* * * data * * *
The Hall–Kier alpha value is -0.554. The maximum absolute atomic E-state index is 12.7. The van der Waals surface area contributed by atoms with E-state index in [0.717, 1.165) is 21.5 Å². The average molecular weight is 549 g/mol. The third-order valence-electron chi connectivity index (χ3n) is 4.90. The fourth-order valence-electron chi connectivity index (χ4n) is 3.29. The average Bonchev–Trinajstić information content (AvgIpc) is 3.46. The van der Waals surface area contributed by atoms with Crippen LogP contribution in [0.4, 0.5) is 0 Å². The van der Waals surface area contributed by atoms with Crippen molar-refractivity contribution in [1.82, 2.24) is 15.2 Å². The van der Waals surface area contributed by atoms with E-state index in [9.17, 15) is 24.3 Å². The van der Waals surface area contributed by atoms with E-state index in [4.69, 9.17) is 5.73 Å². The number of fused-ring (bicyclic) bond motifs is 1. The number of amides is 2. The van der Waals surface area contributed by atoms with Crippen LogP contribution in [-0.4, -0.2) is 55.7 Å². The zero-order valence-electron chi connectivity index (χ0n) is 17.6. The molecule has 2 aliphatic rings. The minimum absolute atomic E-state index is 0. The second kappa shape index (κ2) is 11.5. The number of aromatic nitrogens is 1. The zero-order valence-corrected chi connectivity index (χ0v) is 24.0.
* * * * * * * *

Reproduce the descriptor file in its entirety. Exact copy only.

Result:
The Hall–Kier alpha value is -0.554. The maximum absolute atomic E-state index is 12.7. The van der Waals surface area contributed by atoms with E-state index in [0.717, 1.165) is 21.5 Å². The average molecular weight is 549 g/mol. The third-order valence-electron chi connectivity index (χ3n) is 4.90. The fourth-order valence-electron chi connectivity index (χ4n) is 3.29. The average Bonchev–Trinajstić information content (AvgIpc) is 3.46. The van der Waals surface area contributed by atoms with Crippen LogP contribution in [0.4, 0.5) is 0 Å². The van der Waals surface area contributed by atoms with Crippen molar-refractivity contribution in [1.82, 2.24) is 15.2 Å². The van der Waals surface area contributed by atoms with E-state index in [9.17, 15) is 24.3 Å². The van der Waals surface area contributed by atoms with E-state index in [4.69, 9.17) is 5.73 Å². The number of fused-ring (bicyclic) bond motifs is 1. The number of amides is 2. The van der Waals surface area contributed by atoms with Crippen LogP contribution in [-0.4, -0.2) is 55.7 Å². The zero-order valence-electron chi connectivity index (χ0n) is 17.6. The molecule has 2 aliphatic rings. The minimum absolute atomic E-state index is 0. The second kappa shape index (κ2) is 11.5. The number of aromatic nitrogens is 1. The zero-order valence-corrected chi connectivity index (χ0v) is 24.0.